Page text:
Feast on These Turkey-ish Delights! (Reposting Six Surefire Ways to Honor That Bird In the Days After Thanksgiving!)

OK, nobody loved turkey more than Ben Franklin, who tried to convince Congress to make it our national bird!

On Thanksgiving, of course, it is... and I think we can all agree that there's nothing quite like that first turkey sandwich...

Great homemade bread, mayo, the disgraced and delicious iceberg lettuce, and thin slices of white meat...


However, there are a lot of other possibilities, and not just Dump-Everything-in-a-Pot Turkey Soup!

So take a look through the following reposts...

Curries, hashes, risottos...

And think of that huge pile of turkey as a great blessing!!!

Turkey and Sage Risotto

I love risotto. Period.

From my first taste YEARS ago, right up until today. But... I don't like the idea of risotto as a dumping ground. If you want to add things... there's a method. Therefore...

I had great turkey stock... I had beautifully cooked turkey breast... I had chopped onions... So...

I started as I would any risotto (for everything you need to know about the basics of making perfect risotto... Perfect Risotto at Home):  I sautéed the onions in EVOO... added the Arborio rice and some chopped sage... added some white wine... and then began the gradual additions of hot turkey stock (augmented with a bit of hot water because the stock was VERY strong), and, at the last moment, I added diced turkey... then a large (2 T) piece of unsalted butter... turned off the heat and added Grana Padano.

This is comfort food to the Nth degree... and it in no way tasted like...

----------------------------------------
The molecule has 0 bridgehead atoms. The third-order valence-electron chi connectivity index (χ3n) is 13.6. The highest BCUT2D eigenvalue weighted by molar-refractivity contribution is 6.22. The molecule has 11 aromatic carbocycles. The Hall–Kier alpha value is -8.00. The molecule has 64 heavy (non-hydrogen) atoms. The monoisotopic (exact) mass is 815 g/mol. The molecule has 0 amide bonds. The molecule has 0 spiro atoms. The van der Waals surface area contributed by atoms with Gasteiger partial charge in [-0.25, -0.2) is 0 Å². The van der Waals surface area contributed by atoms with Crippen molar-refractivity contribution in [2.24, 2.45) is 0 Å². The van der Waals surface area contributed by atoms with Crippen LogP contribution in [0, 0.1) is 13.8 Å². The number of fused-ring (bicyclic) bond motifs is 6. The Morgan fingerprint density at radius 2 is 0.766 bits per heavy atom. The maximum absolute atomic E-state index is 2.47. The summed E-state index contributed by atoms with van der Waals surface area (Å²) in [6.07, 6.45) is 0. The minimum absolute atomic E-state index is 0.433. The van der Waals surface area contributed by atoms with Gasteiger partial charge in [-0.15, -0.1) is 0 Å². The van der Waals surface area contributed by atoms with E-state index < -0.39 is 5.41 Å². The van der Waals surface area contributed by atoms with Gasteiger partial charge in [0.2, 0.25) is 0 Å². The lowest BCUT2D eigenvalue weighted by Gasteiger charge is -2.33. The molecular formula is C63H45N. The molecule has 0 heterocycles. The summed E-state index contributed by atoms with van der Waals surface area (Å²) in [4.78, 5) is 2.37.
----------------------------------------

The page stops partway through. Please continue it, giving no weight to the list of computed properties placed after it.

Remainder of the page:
The dreaded... L WORD!!!

Turkey Curry with White Rice

This is Charlie's favorite use for "repurposed" turkey... curry!

Brown-fry some onions, add lots of garlic and ginger, then add a bit of the stock you made from the carcass.  Add your favorite curry powder (homemade REALLY is the best) and a can of coconut milk.  I also add some dressing (stuffing) and a few tablespoons of gravy.  A shot of your favorite hot sauce (I use my homemade habañero sauce) helps.  At the last minute, add some diced dark meat, and a cup or so of diced fried potatoes and serve over rice.

You'll never know it was Turkey "THE L WORD"!

Thai Turkey

(This is a post from The Summer in Boise...  Since you'll be using cooked turkey, just add pieces during the last minute of simmering to reheat!)

So...  A burning desire for Thai green curry...  and I already had brown rice cooked and ready...

I took a look in the fridge... I had some turkey tenderloin that I'd thawed.  I always have frozen peas and pesto... and I'd come to Boise prepared with my favorite green curry paste and my favorite soy sauce...

...And a few cans of light coconut milk (it's just as flavorful as full fat, and a fraction of the fat...  So why not?).  So I poached the turkey cubes in coconut milk and curry paste, added soy sauce, peas and pesto...  Reheated some brown rice et voilà...

Craving totally satisfied!!!


PS.  The turkey was more tender and more flavorful than the usual chicken.

Turkey, Duxelles & Sage Risotto with White Truffle Oil

Risotto... always one of my favorite dishes...

Though I am NOT a believer in the "just dump anything in" school of risotto making!

Having said that, the idea of a turkey risotto with some sage and duxelles sounded pretty good, especially since I had some wonderful turkey stock on hand.  (Check out the link below for a refresher course on cooking perfect risotto!)